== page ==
Although climate changeis a global issue, the failure to negotiate an international treaty to succeed the Kyoto Protocol has forced countries and regions to implement their own climate strategies individually.Steelmakers with European facilities complain that they are bearing the brunt of climate regulation, and that this puts them at a disadvantage. Recent developments in Australia are unlikely to assuage their concerns. It is only when the major steelmaking countries, especially China, begin to set a firm price for carbon emissions that the playing field will become more level.
SBB 22 June The global steel industry must do its part to reduce carbon emissions, but there “should be a level playing field,” believes Lakshmi Mittal, ceo of ArcelorMittal.
“The pressure on companies to reduce their CO2 emissions only looks set to intensify,” he predicted.
But Mittal said it doesn’t make sense for Europe to set carbon emissions standards when other parts of the world have not. This will only make production in Europe more expensive and increase it in other countries, he stated.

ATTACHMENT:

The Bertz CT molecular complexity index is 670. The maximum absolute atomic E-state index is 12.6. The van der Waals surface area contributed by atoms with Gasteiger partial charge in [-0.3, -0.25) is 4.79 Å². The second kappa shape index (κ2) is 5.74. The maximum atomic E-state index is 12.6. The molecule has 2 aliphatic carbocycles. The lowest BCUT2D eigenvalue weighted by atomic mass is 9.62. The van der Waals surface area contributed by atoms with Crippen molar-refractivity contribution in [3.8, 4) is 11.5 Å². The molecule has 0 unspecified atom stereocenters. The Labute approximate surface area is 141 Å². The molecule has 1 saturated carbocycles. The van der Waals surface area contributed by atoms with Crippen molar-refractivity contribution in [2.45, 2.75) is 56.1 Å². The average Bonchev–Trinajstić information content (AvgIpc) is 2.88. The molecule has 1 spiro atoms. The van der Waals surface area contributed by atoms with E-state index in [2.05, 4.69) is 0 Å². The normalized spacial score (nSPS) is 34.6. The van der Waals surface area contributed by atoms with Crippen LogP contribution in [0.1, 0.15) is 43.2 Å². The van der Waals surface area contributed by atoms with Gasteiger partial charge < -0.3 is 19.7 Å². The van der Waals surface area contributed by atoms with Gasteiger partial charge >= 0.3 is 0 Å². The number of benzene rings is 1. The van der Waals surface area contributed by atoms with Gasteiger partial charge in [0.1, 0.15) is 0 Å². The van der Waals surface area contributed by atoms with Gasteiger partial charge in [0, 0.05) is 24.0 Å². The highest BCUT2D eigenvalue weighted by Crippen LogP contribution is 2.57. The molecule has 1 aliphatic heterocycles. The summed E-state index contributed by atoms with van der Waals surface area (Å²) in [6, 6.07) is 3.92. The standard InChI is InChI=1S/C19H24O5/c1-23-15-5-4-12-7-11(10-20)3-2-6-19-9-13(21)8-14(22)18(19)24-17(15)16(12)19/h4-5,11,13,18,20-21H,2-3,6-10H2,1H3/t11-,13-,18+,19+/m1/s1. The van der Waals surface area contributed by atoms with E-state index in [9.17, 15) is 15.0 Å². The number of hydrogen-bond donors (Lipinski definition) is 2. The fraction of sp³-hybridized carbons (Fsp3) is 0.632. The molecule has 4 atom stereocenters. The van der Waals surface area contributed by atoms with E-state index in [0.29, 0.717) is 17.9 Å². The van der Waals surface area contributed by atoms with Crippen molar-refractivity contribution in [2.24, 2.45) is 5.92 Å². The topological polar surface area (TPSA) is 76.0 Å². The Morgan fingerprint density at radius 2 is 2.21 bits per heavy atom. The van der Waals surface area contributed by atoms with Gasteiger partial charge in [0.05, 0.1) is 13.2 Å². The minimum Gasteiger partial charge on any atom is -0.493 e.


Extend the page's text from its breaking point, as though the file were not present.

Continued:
Additionally, Mittal said, the industry must help regulators understand that while each tonne of steel produced makes about two tonnes of CO2 – that drops over the steel’s lifetime to 0.7 t (per tonne of steel produced) because of steel’s recyclability.
“The steel industry needs to play it smart in heping to reduce CO2 emissions … but equally we need a balanced approach. Climate change is a global issue,” he told listeners.
He added, “We need to work harder to make sure the benefits of steel are understood and factored into wholistic regulatory frameworks.”
He was speaking at the Steel Success Strategies Conference in New York in June sponsored by World Steel Dynamics and American Metal Market; Steel Business Briefing was in attendance.